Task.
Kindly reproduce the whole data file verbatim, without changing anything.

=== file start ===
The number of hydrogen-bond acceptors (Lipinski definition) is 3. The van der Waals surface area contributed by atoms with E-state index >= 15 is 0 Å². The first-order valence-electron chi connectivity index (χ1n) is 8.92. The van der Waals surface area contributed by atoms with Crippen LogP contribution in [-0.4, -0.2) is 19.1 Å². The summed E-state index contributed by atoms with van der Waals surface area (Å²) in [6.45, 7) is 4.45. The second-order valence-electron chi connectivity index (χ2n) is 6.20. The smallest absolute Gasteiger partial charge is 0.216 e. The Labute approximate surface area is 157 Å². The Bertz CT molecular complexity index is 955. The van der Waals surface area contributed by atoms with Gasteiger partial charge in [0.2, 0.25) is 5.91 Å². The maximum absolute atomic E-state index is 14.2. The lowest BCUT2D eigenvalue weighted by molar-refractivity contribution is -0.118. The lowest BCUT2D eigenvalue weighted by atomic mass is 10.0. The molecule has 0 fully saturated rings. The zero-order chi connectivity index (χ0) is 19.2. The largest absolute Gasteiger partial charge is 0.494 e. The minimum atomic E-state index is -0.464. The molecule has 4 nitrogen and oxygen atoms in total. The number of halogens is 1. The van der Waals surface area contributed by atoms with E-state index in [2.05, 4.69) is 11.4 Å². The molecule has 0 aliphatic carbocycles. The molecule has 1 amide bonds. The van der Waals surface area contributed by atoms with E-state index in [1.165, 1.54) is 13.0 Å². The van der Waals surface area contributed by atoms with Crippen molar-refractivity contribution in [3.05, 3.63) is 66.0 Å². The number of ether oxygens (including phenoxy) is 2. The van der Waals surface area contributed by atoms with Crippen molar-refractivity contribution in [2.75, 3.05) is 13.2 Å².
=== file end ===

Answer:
The number of hydrogen-bond acceptors (Lipinski definition) is 3. The van der Waals surface area contributed by atoms with E-state index >= 15 is 0 Å². The first-order valence-electron chi connectivity index (χ1n) is 8.92. The van der Waals surface area contributed by atoms with Crippen LogP contribution in [-0.4, -0.2) is 19.1 Å². The summed E-state index contributed by atoms with van der Waals surface area (Å²) in [6.45, 7) is 4.45. The second-order valence-electron chi connectivity index (χ2n) is 6.20. The smallest absolute Gasteiger partial charge is 0.216 e. The Labute approximate surface area is 157 Å². The Bertz CT molecular complexity index is 955. The van der Waals surface area contributed by atoms with Gasteiger partial charge in [0.2, 0.25) is 5.91 Å². The maximum absolute atomic E-state index is 14.2. The lowest BCUT2D eigenvalue weighted by molar-refractivity contribution is -0.118. The lowest BCUT2D eigenvalue weighted by atomic mass is 10.0. The molecule has 0 fully saturated rings. The zero-order chi connectivity index (χ0) is 19.2. The largest absolute Gasteiger partial charge is 0.494 e. The minimum atomic E-state index is -0.464. The molecule has 4 nitrogen and oxygen atoms in total. The number of halogens is 1. The van der Waals surface area contributed by atoms with E-state index in [2.05, 4.69) is 11.4 Å². The molecule has 0 aliphatic carbocycles. The molecule has 1 amide bonds. The van der Waals surface area contributed by atoms with E-state index in [1.165, 1.54) is 13.0 Å². The van der Waals surface area contributed by atoms with Crippen molar-refractivity contribution in [3.05, 3.63) is 66.0 Å². The number of ether oxygens (including phenoxy) is 2. The van der Waals surface area contributed by atoms with Crippen molar-refractivity contribution in [2.75, 3.05) is 13.2 Å².